Russia: Life on the Front Lines

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TEDDY BEAR SMILE–Captain Joseph Smith (l) and Lyle Richardson with a HIV baby. Richardson, who brought teddy bears for the HIV children in the hospital, has raised support for the caregivers.


by Judy Vaughn –
Golden State Division

Throughout the former Soviet Union, The Salvation Army continues its compassionate serving–undaunted by terrorist bombings, the threat of AIDS, or a failing economy.

After serving four years in Moscow, Captain Joseph Smith is now into his third in St. Petersburg. Director of The Salvation Army’s social services center, he enthusiastically greets the men and women lined up in front of the building. He shakes hands and reaches out with obvious affection. “This is where I want to be,” he says with a smile, “on the front line.” And that is just where he and his wife, Captain Pamela Smith, serve.

He reports 8,000 people a month go through this center on a heavily trafficked downtown street in the midst of construction and heavy equipment. There are six Army corps in the city with 250 soldiers.

This morning, a gathering is held in the basement room where there is a piano. Lyle Richardson, a Salvation Army volunteer from San Mateo, Calif., will perform. The audience is composed of 40 men and women whose common experience is that they all survived the relentless 900-day Nazi bombing of the city during World War II and they are now pensioners who live from month to month, hoping the pension will come. Many months it does not. There could not be a more appreciative audience.

Richardson is at his best. He sings, “How Great Thou Art” in English, which they know well in Russian. Then, “What a Friend We Have in Jesus.” Clapping their hands enthusiastically and smiling widely, they quickly pick up on “He’s Got the Whole World in His Hands.” As he sings “There is a Balm in Gilead,” there is a gentle, healing quiet.

Smith quietly indicates we must leave soon, but that people who would like to share their experiences about the siege should come to the front.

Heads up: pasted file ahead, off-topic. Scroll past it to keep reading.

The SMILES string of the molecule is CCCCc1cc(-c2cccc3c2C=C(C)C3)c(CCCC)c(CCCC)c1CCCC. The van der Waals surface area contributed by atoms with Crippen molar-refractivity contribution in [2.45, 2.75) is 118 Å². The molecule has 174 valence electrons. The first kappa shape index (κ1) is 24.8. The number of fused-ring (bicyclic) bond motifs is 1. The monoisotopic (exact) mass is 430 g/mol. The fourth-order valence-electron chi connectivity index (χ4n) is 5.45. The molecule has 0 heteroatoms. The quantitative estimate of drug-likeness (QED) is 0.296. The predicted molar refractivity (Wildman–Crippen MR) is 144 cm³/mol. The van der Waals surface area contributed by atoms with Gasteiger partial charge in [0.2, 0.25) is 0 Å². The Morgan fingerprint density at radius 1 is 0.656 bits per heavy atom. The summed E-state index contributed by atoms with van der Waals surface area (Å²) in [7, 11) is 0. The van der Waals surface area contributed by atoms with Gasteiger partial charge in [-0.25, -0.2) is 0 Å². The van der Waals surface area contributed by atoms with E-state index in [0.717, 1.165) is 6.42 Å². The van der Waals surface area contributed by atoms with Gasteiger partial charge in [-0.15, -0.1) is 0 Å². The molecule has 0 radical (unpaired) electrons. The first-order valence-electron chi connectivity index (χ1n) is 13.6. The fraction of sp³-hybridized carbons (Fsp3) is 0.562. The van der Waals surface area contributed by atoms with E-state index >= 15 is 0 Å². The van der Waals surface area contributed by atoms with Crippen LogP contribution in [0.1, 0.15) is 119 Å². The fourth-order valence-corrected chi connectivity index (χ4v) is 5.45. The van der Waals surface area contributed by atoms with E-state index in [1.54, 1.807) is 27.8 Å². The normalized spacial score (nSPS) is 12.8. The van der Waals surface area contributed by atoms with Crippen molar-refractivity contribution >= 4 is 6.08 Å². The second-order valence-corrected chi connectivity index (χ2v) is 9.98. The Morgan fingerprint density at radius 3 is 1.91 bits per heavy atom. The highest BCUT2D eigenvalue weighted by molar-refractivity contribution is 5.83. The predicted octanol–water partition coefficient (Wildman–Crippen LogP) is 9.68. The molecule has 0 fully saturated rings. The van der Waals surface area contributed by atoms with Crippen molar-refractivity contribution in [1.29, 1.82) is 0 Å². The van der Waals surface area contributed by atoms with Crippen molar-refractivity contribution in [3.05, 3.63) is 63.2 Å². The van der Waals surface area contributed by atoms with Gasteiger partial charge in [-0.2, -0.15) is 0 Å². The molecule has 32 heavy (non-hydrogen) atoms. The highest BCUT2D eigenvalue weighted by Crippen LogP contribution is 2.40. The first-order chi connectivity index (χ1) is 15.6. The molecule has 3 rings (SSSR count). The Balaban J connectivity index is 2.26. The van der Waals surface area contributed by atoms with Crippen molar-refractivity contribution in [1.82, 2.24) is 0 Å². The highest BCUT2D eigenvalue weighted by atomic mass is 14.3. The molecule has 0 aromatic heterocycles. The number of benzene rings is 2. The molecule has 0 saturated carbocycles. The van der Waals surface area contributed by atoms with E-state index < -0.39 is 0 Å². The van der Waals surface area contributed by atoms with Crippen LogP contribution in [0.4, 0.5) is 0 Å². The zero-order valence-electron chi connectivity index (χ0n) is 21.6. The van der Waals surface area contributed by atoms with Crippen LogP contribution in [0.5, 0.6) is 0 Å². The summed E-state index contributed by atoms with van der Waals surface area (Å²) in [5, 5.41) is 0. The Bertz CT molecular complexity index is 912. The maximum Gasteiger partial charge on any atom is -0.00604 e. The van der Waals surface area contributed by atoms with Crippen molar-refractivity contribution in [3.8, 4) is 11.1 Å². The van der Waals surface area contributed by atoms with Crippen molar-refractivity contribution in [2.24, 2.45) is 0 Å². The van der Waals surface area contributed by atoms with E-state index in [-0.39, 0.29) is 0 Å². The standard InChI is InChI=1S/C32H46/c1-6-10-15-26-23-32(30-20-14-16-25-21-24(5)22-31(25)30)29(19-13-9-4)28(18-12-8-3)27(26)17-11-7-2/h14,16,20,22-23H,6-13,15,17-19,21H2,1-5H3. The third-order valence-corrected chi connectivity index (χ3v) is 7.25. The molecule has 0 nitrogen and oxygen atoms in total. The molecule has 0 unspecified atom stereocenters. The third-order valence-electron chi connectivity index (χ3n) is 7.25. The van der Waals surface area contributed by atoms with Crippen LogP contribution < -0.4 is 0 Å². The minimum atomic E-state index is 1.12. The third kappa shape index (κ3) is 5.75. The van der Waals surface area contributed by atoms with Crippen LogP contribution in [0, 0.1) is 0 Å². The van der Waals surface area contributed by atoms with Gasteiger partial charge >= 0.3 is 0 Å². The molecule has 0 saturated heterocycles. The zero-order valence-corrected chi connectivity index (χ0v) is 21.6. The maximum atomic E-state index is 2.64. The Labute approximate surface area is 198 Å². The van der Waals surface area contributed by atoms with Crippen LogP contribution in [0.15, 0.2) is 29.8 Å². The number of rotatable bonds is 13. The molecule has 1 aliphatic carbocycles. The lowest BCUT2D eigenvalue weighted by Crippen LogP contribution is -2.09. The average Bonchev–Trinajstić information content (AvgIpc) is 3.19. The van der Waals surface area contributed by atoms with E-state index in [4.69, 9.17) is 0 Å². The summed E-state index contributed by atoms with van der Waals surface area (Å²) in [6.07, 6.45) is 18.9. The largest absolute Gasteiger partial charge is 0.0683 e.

“These are people who, for the second time in their lives, have to make decisions whether to buy food or medicine,” he explains. They survived the bombs of WWII, worked hard all their lives, and thought they would have a pension in their old age. But now, the collapsed economy has put them at the bottom of the priority list. “Their pension, when and if they get it, is only $12 a month. Their children struggle to find work. Their grandchildren don’t listen. They feel betrayed and humiliated. Only at this program do they feel someone listens.”

Smith has developed a plan to provide them an extra $20 a month, food and medicine. The Salvation Army has indeed been their salvation and they’re very grateful. “Tell the Americans we’re grateful,” says Irina. “Tell them we remember what they do for us. Tell them we’re proud to be part of The Salvation Army’s first corps in St. Petersburg.”

(Note: Public Relations Director Judy Vaughn accompanied Richardson to St. Petersburg, where they visited the hospital in which the abandoned HIV babies live, and distributed teddy bears donated by Caring for Children. Richardson has raised nearly $5,000 for the support of Army caregivers for the babies.

Captains Joseph and Pamela Smith have adopted a child, Natasha, from the hospital. They recently discovered she no longer carries the HIV antibodies.)

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